This is the opening blog of the Romantic National Song Network and I wanted to use this first blog as an opportunity to give a little bit of an introduction to our network, our meetings so far and to explain the materials you will find here. From this week across the Spring of 2019 you’ll see a growing range of blogs appearing and you’ll also see a small catalogue of ‘song stories’ being posted on the website. On 18 March 2019, as part of its Knowledge Exchange + series, the Royal Conservatoire of Scotland will host an event with singers from conservatoires across Britain who’ll perform a selection of songs to complement the resources online and this will be made available also on the website. We’ll keep you posted about these new developments via twitter and on the blog here. And if you think we should be aware of further work happening elsewhere relating to British song culture during the period 1750-1850 then please do let us know and we’ll share this too.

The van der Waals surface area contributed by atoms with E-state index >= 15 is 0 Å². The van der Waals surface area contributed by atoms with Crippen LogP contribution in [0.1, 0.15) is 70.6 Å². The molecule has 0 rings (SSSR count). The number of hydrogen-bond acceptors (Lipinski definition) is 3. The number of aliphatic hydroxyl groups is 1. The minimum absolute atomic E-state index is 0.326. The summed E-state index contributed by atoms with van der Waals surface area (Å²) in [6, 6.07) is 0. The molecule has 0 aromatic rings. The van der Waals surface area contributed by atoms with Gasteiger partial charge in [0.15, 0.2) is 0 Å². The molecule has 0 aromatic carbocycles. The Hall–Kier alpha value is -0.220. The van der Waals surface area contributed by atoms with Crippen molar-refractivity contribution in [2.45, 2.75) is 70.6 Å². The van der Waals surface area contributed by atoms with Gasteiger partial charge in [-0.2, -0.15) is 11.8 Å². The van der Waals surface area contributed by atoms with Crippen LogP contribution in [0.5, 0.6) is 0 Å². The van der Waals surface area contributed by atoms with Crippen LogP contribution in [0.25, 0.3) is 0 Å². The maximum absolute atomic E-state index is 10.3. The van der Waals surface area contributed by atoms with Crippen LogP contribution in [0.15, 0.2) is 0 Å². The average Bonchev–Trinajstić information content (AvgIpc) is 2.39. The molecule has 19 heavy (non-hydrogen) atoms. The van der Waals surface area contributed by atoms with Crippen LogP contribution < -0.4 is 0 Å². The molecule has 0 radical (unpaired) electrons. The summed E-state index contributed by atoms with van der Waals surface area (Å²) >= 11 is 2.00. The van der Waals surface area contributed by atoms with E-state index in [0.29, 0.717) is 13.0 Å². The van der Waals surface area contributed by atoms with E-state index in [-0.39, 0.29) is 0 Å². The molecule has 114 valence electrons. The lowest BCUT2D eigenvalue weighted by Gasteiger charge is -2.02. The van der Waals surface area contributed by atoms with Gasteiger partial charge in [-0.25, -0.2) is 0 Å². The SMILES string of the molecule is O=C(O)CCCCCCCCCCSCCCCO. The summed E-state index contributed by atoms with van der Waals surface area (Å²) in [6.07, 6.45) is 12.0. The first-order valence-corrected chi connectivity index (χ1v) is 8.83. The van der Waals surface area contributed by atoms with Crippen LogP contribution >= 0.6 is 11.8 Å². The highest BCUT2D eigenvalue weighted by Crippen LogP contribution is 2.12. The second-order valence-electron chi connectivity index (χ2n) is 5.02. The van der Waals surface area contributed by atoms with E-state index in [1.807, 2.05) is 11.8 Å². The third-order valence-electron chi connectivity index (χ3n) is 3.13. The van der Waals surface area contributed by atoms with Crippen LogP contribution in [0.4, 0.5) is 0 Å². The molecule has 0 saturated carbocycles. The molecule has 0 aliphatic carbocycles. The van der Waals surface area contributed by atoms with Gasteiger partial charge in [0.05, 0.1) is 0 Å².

The Romantic National Song Network began in the Spring of 2017 and it arose from my awareness, across recent years, of the exciting work of several colleagues on song culture in the 18th and 19th centuries in Wales, Ireland and England. There have been some major projects which have built considerable interest in national song culture in Scotland too, from new scholarly editions of writers who were known for their prowess as songwriters and editors, to new work on the tunes for these songs, via projects like the Bass Culture in Scottish musical traditions musical traditions. Other complementary projects will be mentioned here on the website and in some of the blogs. I have been lucky to have worked on the new Stirling/South Carolina research edition of The Collected Works of James Hogg, the Ettrick Shepherd, as editor of Hogg’s final collection of songs and an edition of his contributions to contemporary musical collections and miscellaneous songs. This opened my eyes to the wide range of national song collections and printed song-sheets produced for domestic consumption in the early decades of the 19th century. More recently I have had the pleasure of working on the AHRC-funded Editing Robert Burns for the 21st Century: prose and songs project. Burns’s unrivalled popularity as songwriter, in his own day and from then until now, furthered my interest in the major cultural contributions made by large collections of national songs and the fashion and growing industry for printing songs for performance across the British Isles. So, in planning the network I really wanted to bring all these strands together to start exploring some of the connections between these diverse British nations during a very busy time in history. Truth be told, the looming contemporary discussions about British identity, considering recent referenda, also played its part when considering the complexities facing the nations of Britain two hundred years ago.